The LGBTQ Community Is Locked and Loaded
Spurred by fear of Trump’s America, the LGBTQ community is strapping up.
Image: Ian Birnbaum
This is part of a series around A Smarter Gun, Motherboard's new documentary.
Gunfire rattles steadily around the Austin Rifle Club, a private gun range on the outskirts of Texas' metropolitan capital. Among the pick-up trucks and camo-wearing gun enthusiasts, a young woman in a light plaid top and sandals leans forward with a pistol, her arms and knees bent. She pulls the trigger, steady and confident. As she fires, her target—a poster of a zombie hipster waving an iPhone and a purse dog—perforates with a tight, consistent grouping.
The 28-year-old woman, Reina Mercado, holds fire as her friend and instructor, Sarah Rossig, walks her through reloading the handgun under speed and pressure. It's the kind of work that combat shooters practice constantly, but it's less common at a range full of weekend target-plinkers like this one. It's even less common to see shooters like Mercado at the range. Mercado is a transgender woman who immigrated from the Philippines when she was 6 years old. She went from making toy guns out of scrap on a family farm to Houston, Texas, deep in the heart of gun culture and oil money.
Mercado represents a new and unlikely set of players in the gun culture that dominates America in general and Texas in particular. They're young, liberal, and many are members of the LGBT community. They're not the kind of people you think of when you think of gun rights advocates, but after watching Donald Trump's rise to power during the 2016 election, they're all ready to exercise their second amendment right to bear arms.
"I'm trans, I'm a person of color, I'm more likely to be targeted. I'm more likely to be in a place where everyone is being targeted, just like the Orlando folks. I was just like, damn, I need a gun more than these conservative rednecks do."
With Republicans in control of the White House and Congress, gun sales have dropped and the stock of publicly traded gun manufacturers like Ruger and Smith & Wesson plunged as much as 30 percent. Put simply: "The threat is gone," as a gun store owner in Ohio told USA Today. New, more comprehensive gun control legislation is improbable as long as Republicans control Congress and the White House, and if Hillary or Obama aren't coming for our guns, there's no need to rush out and buy AR15s, extended magazines, and other popular targets of gun control restrictions.
The exception: African Americans, religious minorities, and LGBT people are buying guns and getting licensed to carry to cope with their increasingly hostile surroundings. The exact numbers are unknown—the FBI doesn't release race data for their background checks—but gun store owners anecdotally report a "four-fold" increase in minority customers. Meanwhile, the number of black Americans who saw guns as a source of protection almost doubled from 2012 to 2014. Racial tensions in particular were already high before the election, and an outbreak of swastika graffiti and hate crime incidents immediately after Election Day did nothing to calm things down. A gun store owner in Virginia told NBC that he had noticed "an uptick" in black and minority customers in the weeks after the election.
After being raised as a boy with an affinity for motorcycles, anime, and engineering, Mercado spent her late 20s discovering her new identity as a transgender woman. She gathered up her courage and started to explore new names, pronouns, and the LGBT community she found in Austin. She went to the HR department at the job she loves and asked if she could change genders without being fired—in Texas, there's no employment non-discrimination protection for LGBT workers.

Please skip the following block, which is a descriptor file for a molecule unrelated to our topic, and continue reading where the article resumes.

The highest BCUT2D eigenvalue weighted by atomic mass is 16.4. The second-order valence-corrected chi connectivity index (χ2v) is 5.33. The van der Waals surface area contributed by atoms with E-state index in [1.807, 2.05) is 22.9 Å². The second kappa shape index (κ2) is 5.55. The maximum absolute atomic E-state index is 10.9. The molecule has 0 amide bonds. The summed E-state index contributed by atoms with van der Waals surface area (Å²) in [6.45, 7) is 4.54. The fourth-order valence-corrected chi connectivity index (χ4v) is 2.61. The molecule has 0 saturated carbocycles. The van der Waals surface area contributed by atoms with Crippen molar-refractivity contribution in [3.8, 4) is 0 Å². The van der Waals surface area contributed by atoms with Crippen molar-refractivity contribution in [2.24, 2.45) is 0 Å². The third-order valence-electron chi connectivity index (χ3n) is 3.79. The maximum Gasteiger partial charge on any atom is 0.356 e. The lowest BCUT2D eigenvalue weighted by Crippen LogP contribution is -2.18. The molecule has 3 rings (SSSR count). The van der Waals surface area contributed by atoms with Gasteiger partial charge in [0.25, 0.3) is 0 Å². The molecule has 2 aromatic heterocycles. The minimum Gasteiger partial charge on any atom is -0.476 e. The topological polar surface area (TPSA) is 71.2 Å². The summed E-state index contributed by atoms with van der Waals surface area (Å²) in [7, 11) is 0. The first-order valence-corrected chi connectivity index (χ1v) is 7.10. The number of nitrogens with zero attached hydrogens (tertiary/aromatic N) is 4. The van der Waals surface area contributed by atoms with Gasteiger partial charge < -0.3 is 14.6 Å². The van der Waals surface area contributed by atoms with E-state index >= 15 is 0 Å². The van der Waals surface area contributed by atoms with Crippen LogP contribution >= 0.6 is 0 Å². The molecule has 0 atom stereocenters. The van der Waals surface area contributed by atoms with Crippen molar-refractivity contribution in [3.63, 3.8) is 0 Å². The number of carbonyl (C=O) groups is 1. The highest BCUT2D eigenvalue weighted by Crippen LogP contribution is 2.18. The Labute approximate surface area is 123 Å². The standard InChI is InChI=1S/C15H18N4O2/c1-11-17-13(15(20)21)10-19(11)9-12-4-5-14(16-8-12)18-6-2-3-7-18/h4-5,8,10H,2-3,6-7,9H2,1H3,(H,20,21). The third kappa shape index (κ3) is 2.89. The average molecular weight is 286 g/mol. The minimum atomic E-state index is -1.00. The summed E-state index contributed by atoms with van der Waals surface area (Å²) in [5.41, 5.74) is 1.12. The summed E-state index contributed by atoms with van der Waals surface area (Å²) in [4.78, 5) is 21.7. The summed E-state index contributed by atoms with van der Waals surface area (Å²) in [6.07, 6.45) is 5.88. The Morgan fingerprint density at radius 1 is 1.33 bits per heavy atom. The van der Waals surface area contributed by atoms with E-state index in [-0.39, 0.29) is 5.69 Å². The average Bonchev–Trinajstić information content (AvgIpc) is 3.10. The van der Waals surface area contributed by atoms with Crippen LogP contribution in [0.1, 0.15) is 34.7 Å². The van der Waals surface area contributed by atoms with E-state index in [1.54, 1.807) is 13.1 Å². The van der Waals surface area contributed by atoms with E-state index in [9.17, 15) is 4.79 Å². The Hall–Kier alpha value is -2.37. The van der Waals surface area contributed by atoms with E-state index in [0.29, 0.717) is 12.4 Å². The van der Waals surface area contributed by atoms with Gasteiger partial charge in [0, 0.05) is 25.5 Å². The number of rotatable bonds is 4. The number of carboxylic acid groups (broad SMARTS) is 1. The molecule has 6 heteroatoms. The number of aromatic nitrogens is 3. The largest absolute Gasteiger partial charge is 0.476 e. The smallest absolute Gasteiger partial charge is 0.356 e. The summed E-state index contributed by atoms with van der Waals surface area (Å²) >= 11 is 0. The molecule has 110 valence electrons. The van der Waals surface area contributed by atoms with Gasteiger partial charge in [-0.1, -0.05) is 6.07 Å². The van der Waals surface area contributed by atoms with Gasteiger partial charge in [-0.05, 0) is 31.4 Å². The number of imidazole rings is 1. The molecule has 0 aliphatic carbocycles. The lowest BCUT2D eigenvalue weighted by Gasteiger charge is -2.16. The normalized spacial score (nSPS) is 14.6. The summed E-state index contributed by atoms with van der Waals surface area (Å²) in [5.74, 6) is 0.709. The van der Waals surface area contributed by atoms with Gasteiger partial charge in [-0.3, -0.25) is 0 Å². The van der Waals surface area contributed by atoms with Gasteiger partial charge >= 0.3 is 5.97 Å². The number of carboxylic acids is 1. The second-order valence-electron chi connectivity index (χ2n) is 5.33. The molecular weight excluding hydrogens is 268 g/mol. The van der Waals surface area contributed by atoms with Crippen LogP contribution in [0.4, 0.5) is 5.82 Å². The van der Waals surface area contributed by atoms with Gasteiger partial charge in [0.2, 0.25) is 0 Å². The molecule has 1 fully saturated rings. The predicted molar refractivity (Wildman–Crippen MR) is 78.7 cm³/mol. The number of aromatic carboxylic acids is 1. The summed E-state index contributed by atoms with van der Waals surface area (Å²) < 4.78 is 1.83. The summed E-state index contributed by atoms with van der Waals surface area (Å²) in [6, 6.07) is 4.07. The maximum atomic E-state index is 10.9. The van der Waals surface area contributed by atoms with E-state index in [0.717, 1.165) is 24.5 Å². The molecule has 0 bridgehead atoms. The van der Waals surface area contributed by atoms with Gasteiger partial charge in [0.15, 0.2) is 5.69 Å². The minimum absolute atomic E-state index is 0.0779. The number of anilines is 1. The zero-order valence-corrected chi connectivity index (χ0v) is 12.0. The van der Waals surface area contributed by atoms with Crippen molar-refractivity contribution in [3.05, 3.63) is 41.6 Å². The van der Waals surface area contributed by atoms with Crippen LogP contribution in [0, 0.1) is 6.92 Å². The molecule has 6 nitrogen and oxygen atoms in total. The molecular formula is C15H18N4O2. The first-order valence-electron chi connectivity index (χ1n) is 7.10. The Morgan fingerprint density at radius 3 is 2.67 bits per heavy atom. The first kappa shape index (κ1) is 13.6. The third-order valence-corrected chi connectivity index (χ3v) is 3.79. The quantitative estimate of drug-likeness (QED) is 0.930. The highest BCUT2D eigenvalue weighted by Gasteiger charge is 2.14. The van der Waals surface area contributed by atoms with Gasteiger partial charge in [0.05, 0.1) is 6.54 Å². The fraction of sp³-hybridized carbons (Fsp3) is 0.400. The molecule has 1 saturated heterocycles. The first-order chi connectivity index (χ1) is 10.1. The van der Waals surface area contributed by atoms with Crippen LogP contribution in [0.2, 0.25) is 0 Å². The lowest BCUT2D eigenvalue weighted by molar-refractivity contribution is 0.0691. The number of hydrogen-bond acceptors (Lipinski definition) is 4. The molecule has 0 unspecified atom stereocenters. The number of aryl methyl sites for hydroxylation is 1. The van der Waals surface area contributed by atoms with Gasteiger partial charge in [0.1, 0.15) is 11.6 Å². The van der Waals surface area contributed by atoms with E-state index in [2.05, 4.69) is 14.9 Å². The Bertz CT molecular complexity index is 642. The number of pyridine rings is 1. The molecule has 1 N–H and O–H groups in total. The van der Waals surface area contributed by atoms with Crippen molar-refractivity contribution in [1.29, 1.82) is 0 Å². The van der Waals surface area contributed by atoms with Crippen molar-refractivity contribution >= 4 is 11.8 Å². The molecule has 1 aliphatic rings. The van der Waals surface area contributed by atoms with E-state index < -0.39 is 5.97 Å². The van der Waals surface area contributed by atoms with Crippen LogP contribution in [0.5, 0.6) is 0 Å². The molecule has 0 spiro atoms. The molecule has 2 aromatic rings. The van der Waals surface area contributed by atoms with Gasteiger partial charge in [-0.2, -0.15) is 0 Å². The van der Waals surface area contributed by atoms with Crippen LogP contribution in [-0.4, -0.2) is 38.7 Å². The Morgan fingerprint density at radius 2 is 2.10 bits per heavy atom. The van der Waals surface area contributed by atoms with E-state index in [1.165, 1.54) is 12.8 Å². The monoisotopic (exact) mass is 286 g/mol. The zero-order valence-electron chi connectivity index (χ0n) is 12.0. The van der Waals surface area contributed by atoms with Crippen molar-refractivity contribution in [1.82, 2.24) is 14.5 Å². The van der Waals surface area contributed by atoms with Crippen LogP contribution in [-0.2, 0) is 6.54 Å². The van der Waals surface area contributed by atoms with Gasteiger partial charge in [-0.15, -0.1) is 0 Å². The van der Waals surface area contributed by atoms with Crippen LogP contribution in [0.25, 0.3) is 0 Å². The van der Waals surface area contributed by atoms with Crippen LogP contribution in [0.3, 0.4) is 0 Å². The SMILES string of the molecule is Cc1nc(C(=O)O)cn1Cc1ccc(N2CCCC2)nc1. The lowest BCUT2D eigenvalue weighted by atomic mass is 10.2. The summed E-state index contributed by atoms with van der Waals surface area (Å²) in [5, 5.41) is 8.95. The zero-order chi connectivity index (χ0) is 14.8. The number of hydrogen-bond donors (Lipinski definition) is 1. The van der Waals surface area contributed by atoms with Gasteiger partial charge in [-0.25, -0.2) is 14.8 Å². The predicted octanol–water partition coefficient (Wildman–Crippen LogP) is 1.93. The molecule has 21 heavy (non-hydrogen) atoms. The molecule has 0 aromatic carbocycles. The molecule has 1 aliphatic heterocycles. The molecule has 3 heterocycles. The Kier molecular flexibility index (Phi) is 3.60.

Then, 49 people were killed inside Pulse, a gay nightclub in Orlando. "After the Orlando shooting I came out, loud. I told my friends and everyone around me that I was trans and that I was here," Mercado had a brand new sense of self and an identity that she had just gotten brave enough to declare, and it was being threatened. "That was when I realized that I'm statistically more likely to be a victim. I'm trans, I'm a person of color, I'm more likely to be targeted. I'm more likely to be in a place where everyone is being targeted, just like the Orlando folks. I was just like, damn, I need a gun more than these conservative rednecks do."
Nearby, Jacob Kruse aims down the scope of a custom-painted AR15, his NASA hat turned backward. For Kruse, 33, acknowledging the need for armed protection was more like coming home. Kruse was raised in Fort Davis, Texas (population: 1,201), by doomsday preppers who fled the Austin city limits and the Russian nukes that seemed about to fall in the late '80s. Though he wasn't into guns, the social aspects of gun culture were enjoyed by the rest of his family, whom he calls "a bunch of ammosexuals."
"I never really accepted that I was bi when I was a kid in Alpine," Kruse said, "because out there if you deviated from the square, white norm, you got your ass kicked."
Of all of the people I spoke to for this story, Kruse is the most pragmatic and comfortable around guns. He has the matter-of-fact respect common to people who grew up hiking in the mountains, a shotgun in hand to take out rattlesnakes.
"Statistically, going by broad numbers, having a firearm in the home increases the risk of someone getting hurt with a firearm," Kruse said. "That's just common sense. But we have a lot of dangerous things in our lives that are useful, so we accept those risks. Cars are a good example."
Kruse would like to have protection in case of a home invasion or other crisis, but he rejects the "siege mentality" that comes from spending all of your time obsessing over such rare events.
"It has been interesting watching the LGBT and nerd communities get a little militant," Kruse said. "I've had many conversations where people refer to the [Concealed Carry License] as their 'license to carry a wand'—as in Harry Potter."
For other people who feel targeted in the new alt-right atmosphere, guns are a long-standing source of discomfort. "I came out in High School when I was 16 to—literally—no fanfare." Duke Lambert, 27, laughs as he describes his drama-free coming out story. "I told everyone and no one cared—they all already knew, and they all said they loved me anyway." He was pleasantly surprised that a gay, mixed-race Texas kid could have a reception so gentile. "I [had] heard the stories, like of Matthew Shepard ... but I just wasn't seeing that where I was at."